You are still young and have much time ahead of you. You should live healthily to see the day that the Four Modernisations (as proposed by China's first premier Zhou Enlai in 1975 in the areas of agriculture, technology, industry and defence) of China are realised. You are not like us, we are already old, and do not matter. It was not easy for the country and your parents to nurture you to reach university. Now in your late teens and early twenties, you are sacrificing your lives! Students, can you think rationally for a moment? Now the situation is very dire as you all know, the Party and nation are very anxious, the whole society is worried. Besides Beijing is the capital, and each day the situation is worsening; this cannot go on. You mean well, and have the interests of our country at heart, but if this goes on, it will go out of control and will have various adverse effects.

All in all, this is what I have in mind. If you stop the hunger strike, the government will not close the door on dialogue, definitely not! What you have proposed, we can continue to discuss. It is slow, but some issues are being broached. I just wanted to visit you today and at the same time, tell you how we feel, and hope that you will calmly think about this. Under irrational circumstances, it is hard to think clearly on this. All the vigour that you have as young people, we understand as we too were young once, we too protested and we too laid on the tracks without considering the consequences.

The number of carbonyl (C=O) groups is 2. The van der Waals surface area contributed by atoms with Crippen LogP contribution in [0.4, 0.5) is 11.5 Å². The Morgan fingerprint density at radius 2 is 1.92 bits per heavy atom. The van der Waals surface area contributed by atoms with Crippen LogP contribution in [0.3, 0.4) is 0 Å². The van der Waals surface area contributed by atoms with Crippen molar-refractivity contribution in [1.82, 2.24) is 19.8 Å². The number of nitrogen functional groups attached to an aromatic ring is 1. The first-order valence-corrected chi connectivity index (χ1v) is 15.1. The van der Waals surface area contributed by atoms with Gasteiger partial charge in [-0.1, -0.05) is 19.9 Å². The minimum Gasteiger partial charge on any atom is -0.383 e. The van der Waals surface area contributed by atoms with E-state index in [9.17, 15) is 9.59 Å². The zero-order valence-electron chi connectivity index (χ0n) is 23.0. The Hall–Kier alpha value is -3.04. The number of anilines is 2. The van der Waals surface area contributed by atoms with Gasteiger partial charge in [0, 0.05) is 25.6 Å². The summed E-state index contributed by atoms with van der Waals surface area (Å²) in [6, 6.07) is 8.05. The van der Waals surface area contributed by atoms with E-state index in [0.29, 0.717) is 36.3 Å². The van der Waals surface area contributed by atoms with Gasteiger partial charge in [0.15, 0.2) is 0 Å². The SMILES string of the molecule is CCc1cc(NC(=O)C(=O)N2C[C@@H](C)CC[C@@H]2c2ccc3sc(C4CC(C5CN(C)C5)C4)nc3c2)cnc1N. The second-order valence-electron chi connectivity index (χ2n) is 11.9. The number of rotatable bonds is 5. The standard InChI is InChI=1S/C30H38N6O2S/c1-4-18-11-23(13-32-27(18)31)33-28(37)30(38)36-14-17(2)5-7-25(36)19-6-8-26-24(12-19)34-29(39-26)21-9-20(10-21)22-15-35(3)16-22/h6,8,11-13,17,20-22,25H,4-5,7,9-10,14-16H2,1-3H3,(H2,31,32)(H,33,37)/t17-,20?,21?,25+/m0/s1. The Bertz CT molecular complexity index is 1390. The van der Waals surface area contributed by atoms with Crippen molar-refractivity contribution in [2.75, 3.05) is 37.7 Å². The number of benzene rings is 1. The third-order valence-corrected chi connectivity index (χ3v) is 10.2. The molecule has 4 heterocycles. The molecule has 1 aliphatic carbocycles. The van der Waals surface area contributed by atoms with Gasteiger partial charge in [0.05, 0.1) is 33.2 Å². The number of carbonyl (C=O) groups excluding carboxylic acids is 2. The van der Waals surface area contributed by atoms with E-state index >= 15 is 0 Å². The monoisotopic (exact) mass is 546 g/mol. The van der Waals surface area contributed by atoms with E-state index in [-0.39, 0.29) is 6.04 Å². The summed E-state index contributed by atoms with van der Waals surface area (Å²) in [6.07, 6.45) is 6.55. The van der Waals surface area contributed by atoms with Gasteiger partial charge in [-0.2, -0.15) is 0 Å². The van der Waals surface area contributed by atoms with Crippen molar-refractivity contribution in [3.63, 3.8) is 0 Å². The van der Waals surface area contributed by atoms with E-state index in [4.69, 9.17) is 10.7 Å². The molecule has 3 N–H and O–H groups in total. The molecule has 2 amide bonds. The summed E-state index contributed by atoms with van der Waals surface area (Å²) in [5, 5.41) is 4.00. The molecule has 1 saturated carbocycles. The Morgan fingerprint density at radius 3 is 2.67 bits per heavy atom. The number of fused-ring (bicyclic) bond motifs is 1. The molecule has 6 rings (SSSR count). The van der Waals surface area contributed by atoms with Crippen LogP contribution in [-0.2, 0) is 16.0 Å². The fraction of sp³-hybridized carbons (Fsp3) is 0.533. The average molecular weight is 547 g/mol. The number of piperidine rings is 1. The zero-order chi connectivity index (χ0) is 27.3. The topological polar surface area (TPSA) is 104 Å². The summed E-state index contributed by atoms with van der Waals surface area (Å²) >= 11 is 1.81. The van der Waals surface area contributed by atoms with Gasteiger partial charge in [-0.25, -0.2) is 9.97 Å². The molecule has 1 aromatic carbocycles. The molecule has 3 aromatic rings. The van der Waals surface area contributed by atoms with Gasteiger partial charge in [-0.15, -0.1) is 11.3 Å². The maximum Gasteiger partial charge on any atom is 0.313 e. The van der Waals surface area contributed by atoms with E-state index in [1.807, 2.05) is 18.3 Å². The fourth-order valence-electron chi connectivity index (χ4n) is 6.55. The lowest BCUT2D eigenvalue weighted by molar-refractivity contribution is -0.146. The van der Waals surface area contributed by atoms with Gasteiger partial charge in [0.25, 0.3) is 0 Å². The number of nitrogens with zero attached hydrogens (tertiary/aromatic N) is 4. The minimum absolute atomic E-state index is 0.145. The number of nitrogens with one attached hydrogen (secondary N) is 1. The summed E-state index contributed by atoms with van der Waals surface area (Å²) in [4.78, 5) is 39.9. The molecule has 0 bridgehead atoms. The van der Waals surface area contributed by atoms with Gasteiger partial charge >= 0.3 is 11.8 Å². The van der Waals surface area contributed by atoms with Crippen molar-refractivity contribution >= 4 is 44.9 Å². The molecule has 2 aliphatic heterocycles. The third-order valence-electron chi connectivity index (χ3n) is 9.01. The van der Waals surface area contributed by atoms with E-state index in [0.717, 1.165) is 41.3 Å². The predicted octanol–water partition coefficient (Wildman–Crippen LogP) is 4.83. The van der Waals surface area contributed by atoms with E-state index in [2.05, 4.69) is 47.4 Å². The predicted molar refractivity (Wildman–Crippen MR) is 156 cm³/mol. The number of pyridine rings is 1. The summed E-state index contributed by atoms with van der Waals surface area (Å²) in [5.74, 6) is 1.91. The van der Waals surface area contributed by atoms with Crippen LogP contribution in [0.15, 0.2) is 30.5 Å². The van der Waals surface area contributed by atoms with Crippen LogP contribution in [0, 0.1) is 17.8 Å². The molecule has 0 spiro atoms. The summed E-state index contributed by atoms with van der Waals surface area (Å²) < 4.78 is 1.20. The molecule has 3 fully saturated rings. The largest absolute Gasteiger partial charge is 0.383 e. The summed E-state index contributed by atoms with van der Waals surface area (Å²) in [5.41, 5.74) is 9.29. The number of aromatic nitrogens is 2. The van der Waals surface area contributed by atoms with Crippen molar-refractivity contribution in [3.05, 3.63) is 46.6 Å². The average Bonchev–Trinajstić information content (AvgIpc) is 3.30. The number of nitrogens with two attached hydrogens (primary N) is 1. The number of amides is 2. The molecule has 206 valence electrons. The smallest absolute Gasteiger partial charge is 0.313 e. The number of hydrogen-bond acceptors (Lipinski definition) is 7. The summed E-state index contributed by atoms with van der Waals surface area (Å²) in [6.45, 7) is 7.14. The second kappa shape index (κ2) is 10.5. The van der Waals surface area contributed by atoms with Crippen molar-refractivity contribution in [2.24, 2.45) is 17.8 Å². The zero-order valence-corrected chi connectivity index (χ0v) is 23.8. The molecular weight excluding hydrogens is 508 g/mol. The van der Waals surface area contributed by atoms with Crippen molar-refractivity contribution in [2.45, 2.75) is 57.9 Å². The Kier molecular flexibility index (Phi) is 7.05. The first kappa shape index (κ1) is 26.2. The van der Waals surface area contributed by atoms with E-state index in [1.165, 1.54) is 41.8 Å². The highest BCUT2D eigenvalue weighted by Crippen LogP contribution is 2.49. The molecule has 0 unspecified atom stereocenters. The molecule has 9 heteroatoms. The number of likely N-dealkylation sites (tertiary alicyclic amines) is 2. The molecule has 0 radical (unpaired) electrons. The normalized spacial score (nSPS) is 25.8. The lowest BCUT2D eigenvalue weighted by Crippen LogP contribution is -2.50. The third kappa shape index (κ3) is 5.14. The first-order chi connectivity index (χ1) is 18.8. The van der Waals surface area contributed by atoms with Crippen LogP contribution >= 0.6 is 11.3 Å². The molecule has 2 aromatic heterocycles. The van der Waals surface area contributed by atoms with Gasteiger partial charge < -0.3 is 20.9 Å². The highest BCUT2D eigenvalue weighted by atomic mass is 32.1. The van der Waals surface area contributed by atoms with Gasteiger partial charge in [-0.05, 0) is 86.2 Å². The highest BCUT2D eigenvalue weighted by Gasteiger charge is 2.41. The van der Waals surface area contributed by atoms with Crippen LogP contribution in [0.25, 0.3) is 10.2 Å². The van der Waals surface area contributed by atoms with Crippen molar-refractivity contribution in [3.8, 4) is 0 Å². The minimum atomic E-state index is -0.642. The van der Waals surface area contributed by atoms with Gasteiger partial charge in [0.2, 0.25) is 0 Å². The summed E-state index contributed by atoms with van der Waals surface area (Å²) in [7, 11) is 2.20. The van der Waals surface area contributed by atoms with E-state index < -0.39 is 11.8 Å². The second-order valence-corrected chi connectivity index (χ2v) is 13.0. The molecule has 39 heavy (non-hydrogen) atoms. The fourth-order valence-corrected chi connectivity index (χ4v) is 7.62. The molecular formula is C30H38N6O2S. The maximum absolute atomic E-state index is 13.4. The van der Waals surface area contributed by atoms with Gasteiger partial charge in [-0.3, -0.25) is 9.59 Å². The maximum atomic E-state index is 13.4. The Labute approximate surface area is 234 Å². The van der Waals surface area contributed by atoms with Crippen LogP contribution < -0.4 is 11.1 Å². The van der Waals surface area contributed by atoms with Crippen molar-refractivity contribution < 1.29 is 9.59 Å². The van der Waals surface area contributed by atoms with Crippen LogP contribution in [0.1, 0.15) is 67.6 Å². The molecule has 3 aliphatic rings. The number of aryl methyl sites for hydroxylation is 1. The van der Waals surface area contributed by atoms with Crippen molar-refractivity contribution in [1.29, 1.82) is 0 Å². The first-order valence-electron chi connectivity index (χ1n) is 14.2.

Finally I ask again sincerely that you calmly think about what happens from now on. A lot of things can be resolved. I hope that you will end the hunger strike soon and I thank you.” Zhao Ziyang Zhao Ziyang was one of the most important figures within the Chinese Communist Party during the events of the 1989 Tiananmen Square Protests. Zhao Ziyang was the General Secretary of the Chinese Communist Party during 1989 Tiananmen Square Protests and was one of the members of the more liberal wing of the Communist Party that was sympathetic towards the protestors demands for reform. This led to a power struggle between Zhao Ziyang and the more conservative elders of the Communist Party and Deng Xiaoping which resulted in Zhao's forced resignation and removal from power just before the 4th June, 1989 incident. Zhao Ziyang remained in house arrest until his death on 17th January, 2005. The speech was presented on the 19th May, 1989 in Tiananmen Square therefore it was made during the protest itself and at the heart of the protest movement. The speech was made by Zhao Ziyang to tell the students to take care of themselves during the hunger strike and that the channels of dialogue between students and the government and party officials are never closed. Another motivation for the creation of this speech was to calm the angered and determined students in Tiananmen Square by telling the students that they are acting irrationally so that the students would scale back their protest instead of escalating the protest further. There is some bias in the speech such as the students being portrayed as being irrational by still protesting and staging hunger strikes and weaken themselves physically in the opinion of Zhao Ziyang. However, Zhao Ziyang is also biased towards the students as Zhao openly voice his opinion that the students deserved to criticise the government for their inability to push through various reforms in China. The bias showed in the source by Zhao Ziyang is witting as Zhao wants to publicly voice his opinion on this event. Zhao wanted to use this speech as a means to mediate between the government and the students by pointing out that the students were acting irrationally and that the government is also at fault for not reforming quick enough. This speech was made to all of the students participating the hunger strikes. This shown by the constant use of the term 'students' in the speech and the footage taken by media reporters of the actual speech in Tiananmen Square. This source is fairly useful to historians studying the 1989 unrest in China from students and workers as the speech was given from a right wing reformist point of view from Zhao Ziyang. One useful way this source can be used by historians studying the 1989 unrest in China is the view of high ranking Chinese Communist Party and government official Zhao Ziyang towards the protest staged by students in Tiananmen Square. Another way the source is useful to historians studying the 1989 unrest in China is the study of how right wing reformers within the Chinese Communist party viewed the protestors and the protest. Overall, the source is fairly reliable as it was delivered by Zhao Ziyang who was a government official with sympathetic views towards the students, therefore taking into account the various arguments and ideas of both parties and giving an opinion which encompasses both sides arguments. However, there is bias within the source, therefore it must still be taken into account when using this source. The source is also helps historians understand how the unrest in China in 1989 led to a stalemate and military crackdown because of the students refusing to compromise with the government's responses until all the demands of the students had been met. The source helps historians understand the unrest in China in 1989 was created because of the slow pace reforms and the lack of political and democratic rights in China. By Ki On Alex Wong The Source